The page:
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Dead of the Day: July 19, 1974

Selland Arena
Fresno, California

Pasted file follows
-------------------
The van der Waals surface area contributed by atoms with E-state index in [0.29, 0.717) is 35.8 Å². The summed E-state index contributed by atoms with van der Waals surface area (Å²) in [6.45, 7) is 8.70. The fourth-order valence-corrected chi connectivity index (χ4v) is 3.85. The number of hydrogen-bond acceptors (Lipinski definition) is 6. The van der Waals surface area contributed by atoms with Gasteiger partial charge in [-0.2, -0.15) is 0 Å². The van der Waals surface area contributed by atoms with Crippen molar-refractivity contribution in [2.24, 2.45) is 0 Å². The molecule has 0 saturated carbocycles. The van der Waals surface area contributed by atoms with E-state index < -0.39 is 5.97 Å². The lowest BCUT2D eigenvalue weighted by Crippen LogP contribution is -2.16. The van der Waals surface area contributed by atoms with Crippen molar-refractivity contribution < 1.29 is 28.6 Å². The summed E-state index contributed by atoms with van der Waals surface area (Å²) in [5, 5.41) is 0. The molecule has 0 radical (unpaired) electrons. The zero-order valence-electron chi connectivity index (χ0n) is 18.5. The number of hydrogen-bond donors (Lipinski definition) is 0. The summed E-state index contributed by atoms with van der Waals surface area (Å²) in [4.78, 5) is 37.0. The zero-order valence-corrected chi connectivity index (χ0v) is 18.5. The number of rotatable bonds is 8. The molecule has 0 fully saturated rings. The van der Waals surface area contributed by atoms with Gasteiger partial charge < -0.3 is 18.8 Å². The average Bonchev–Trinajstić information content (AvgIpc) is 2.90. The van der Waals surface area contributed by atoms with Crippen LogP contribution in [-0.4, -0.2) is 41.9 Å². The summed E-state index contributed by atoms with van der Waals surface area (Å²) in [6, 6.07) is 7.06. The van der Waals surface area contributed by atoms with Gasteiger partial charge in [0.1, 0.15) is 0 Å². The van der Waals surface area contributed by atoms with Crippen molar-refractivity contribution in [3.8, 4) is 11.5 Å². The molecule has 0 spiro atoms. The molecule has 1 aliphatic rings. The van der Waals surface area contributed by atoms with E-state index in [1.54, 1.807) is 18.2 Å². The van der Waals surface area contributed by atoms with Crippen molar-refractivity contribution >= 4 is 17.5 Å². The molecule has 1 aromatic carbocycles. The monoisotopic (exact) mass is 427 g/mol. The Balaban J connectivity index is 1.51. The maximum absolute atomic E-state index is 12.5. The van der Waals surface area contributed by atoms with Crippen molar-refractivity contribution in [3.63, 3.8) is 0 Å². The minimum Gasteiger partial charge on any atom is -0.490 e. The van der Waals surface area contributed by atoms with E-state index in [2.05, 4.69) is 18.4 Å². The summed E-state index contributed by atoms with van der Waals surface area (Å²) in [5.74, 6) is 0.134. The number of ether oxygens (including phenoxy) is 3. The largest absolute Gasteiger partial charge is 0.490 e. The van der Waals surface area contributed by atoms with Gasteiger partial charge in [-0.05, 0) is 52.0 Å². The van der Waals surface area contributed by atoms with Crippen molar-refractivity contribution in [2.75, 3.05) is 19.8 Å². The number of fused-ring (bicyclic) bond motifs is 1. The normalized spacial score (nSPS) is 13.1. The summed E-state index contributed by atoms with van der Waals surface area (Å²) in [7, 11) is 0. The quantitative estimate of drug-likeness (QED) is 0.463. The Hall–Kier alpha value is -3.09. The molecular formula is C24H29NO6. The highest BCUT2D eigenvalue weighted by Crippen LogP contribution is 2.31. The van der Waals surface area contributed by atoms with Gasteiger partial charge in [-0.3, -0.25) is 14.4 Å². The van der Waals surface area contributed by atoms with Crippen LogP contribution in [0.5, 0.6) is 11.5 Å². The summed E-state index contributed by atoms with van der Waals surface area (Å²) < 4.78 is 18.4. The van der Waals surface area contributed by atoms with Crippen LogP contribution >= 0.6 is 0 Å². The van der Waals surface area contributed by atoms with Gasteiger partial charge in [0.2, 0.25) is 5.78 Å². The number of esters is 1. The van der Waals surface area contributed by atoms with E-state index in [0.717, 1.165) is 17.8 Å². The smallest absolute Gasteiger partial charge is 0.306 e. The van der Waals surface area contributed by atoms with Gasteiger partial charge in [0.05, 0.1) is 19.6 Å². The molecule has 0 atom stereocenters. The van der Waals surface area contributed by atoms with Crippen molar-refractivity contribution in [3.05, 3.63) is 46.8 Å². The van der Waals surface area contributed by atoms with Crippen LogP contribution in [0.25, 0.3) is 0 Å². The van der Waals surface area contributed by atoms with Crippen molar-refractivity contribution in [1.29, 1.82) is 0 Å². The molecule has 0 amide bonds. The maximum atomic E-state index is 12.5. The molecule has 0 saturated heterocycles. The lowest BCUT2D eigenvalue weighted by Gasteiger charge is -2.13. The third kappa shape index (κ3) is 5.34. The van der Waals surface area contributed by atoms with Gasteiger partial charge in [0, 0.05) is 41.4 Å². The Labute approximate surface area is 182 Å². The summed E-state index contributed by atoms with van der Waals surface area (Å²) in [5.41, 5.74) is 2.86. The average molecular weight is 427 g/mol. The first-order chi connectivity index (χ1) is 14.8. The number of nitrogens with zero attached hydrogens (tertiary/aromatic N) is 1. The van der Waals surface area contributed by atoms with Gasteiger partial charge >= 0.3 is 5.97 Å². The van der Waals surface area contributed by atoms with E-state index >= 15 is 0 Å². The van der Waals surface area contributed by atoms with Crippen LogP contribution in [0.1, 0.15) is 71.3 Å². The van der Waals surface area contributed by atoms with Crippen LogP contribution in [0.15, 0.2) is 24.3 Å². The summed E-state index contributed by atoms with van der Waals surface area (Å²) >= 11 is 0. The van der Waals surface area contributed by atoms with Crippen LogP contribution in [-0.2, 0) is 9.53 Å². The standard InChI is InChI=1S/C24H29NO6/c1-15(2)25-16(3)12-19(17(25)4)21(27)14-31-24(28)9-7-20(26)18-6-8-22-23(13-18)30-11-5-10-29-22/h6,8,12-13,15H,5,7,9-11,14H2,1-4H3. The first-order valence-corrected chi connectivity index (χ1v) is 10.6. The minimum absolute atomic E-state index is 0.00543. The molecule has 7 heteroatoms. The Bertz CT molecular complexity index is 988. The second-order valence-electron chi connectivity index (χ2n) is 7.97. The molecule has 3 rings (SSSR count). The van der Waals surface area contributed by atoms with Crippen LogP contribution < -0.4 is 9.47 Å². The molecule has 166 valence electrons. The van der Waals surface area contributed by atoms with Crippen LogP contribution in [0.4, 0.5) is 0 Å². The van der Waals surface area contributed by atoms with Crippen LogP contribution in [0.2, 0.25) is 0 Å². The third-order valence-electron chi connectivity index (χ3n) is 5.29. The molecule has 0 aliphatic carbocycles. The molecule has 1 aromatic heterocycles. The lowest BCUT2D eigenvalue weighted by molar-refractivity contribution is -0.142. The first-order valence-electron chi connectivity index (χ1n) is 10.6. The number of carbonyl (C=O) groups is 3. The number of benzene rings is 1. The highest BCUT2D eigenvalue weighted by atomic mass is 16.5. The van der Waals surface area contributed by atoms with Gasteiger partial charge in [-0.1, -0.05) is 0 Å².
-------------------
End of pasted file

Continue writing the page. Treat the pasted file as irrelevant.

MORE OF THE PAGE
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For our Dead of the Day, we go back to another outstanding Wall of Sound show. This one is from Fresno, California at the Selland Arena back on July 19th, 1974. The show gets off to a hot start with a rocking Bertha complete with Keith’s great keyboard work (the listed "jam" is from the soundcheck). A short Mexicali comes next, followed up by equally quick, though perfectly solid renditions of Deal and Beat It On Down The Line. The band then busts into a Row Jimmy, which is textured and resplendent as Bobby keeps a skipping hot rhythm and Jerry lays on some woozy, deep licks. The Bobby McGee that rolls in on its heels is nothing to dismiss with some great playing enriching the elemental lyrics of the tune. Then, one of the truly stand out moments of the set emerges with the stand alone Scarlet Begonias. The version is so hot, especially as the jams extend out into some deep and spacey territory without ever leaving the essential theme. The El Paso that comes right on its heels is tight and tasty, including what sounds like a whip at one point, and who can argue with a whip? A strong Tennessee Jed then leads us into a Playin’ In The Band for the ages, containing worlds upon worlds in its many folds, lasting over thirty minutes. Throughout that time, Jerry’s guitar never wavers, providing the steady guiding light to an otherworldly exploration that reaches into the cosmos before descending into seriously deep space. But the boys bring it back, sending the song off into set break with a final, robust chorus and ripping, focused jam. The second set rolls out much like the first with well-played and occasionally jammed versions of several classic tunes, including Brown Eyed Women and Jack Straw. But things start to really heat up with the He’s Gone five songs in. The band focuses squarely on exploring every space the tune offers, which never really sends the song into the far corners of the universe, but certainly has it reaching the stratosphere as Jerry and the boys throw down heady licks and magnificent fills that echo through the hall. With its rocking modus operandi, US Blues is a sort of welcome departure from what the Dead began in He’s Gone. But the searching musical exploration resumes with the Weather Report Suite. Jerry, in particular, throws off some ridiculous, though subtle runs as Bobby, Phil, and Keith all wait for their moments, driving home inimitable lusciousness whenever the opportunity arises. Every WRS is amazing, but this one is truly something special, which is made clear by the hot, running jam that emerges in the Let It Grow and eventually spins off into a psychedelic and terribly haunting Spanish Jam. The jam itself finally gives way to an enlightened Eyes of the World providing bubbly spaciousness, followed by a splendid, set-closing China Doll. Just be warned, you are in for over an hour of music that is impossible to turn away from and is totally accessible like so much of the great ’74 shows.

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